Archives for Weekly Science for Holistic Health

This week in science for holistic health – 23Jul2016

      Welcome to This Week in Science for Holistic Health! I scour the science news for interesting and relevant research for a holistic approach to health to keep you up-to-date! This edition: Foods, Diets & Eating – Children need enough energy and protein to grow when on an elimination diet Supplements & Nutrients – Too much vitamin D can be toxic (hypercalcemia) Anatomy & Physiology – Autoimmune thyroid disease should be screened for B12 deficiency PLUS MORE… Foods, Diets & Eating The impact of the elimination diet on growth and nutrient intake in children with food protein induced gastrointestinal allergies. BACKGROUND: Non immunoglobulin E (IgE) mediated allergies affecting the gastrointestinal tract require an elimination diet to aid diagnosis. The elimination diet may entail multiple food eliminations that contribute significantly to macro- and micro-nutrient intake which are essential for normal growth and development. Previous studies have indicated growth faltering in children with IgE-mediated allergy, but limited data is available on those with delayed type allergies. We therefore performed a study to establish the impact on growth before and after commencing an elimination diets in children with food protein induced non-IgE mediated gastrointestinal allergies. … RESULTS: We recruited 130 children: 89 (68.5 %) boys and a median age of 23.3 months [IQR 9.4-69.2]. Almost all children (94.8 %) in this study eliminated cow’s milk from their diet and average contribution of energy in the form of protein was 13.8 % (SD 3.9), 51.2 % (SD 7.5) from carbohydrates and 35 % (SD 7.5) from fat. In our cohort 9 and 2.8 % were stunted and wasted respectively. There was a statistically significant improvement in weight-for-age (Wtage) after the 4 week elimination diet. The elimination diet itself did not improve any of the growth parameters, but achieving energy and protein intake improved Wtage and WtHt respectively, vitamin and/or mineral supplements and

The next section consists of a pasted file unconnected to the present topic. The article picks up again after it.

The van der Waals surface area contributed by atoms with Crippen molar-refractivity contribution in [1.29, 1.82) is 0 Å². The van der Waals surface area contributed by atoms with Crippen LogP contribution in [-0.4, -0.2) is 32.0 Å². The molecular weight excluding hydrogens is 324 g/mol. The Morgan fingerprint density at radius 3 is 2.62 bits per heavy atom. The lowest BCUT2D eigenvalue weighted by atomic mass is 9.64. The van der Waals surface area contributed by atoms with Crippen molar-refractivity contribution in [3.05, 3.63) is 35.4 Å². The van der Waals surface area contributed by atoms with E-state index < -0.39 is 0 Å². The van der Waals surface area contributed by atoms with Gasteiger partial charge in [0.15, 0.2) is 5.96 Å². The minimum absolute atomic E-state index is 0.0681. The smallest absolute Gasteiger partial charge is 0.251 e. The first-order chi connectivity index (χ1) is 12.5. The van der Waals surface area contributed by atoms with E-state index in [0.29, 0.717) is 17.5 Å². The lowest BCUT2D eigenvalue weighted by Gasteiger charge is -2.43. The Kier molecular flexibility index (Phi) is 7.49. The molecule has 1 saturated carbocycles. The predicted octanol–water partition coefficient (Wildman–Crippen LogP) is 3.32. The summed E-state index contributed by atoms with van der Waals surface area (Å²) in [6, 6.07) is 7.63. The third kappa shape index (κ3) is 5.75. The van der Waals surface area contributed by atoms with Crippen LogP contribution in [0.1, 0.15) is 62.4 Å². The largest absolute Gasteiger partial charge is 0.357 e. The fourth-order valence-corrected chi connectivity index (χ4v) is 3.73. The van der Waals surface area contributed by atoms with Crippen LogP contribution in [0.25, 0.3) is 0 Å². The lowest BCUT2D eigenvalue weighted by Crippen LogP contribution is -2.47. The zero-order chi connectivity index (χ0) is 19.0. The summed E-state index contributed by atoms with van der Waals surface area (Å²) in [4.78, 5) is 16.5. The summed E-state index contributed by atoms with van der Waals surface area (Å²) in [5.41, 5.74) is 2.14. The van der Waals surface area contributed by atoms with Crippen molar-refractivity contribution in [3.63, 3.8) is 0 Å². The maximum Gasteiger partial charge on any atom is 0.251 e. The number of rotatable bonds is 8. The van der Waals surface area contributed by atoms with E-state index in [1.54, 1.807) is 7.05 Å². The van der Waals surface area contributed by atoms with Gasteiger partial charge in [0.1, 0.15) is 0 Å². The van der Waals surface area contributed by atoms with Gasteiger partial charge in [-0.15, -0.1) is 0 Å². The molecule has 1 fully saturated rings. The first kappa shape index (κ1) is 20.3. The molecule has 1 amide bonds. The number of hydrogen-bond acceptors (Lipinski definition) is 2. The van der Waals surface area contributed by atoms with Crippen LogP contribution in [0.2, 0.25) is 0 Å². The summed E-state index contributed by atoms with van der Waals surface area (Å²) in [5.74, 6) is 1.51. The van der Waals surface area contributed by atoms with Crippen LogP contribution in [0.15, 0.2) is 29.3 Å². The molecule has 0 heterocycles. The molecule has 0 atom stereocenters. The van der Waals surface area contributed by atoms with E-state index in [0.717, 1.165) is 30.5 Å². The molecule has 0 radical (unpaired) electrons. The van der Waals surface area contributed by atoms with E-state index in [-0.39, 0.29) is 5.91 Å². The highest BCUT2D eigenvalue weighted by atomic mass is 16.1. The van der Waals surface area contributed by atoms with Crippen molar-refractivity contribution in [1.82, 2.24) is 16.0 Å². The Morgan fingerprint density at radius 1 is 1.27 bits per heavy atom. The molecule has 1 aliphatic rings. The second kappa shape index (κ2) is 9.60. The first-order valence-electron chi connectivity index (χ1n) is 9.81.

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This Week in Science for Holistic Health – 16July2016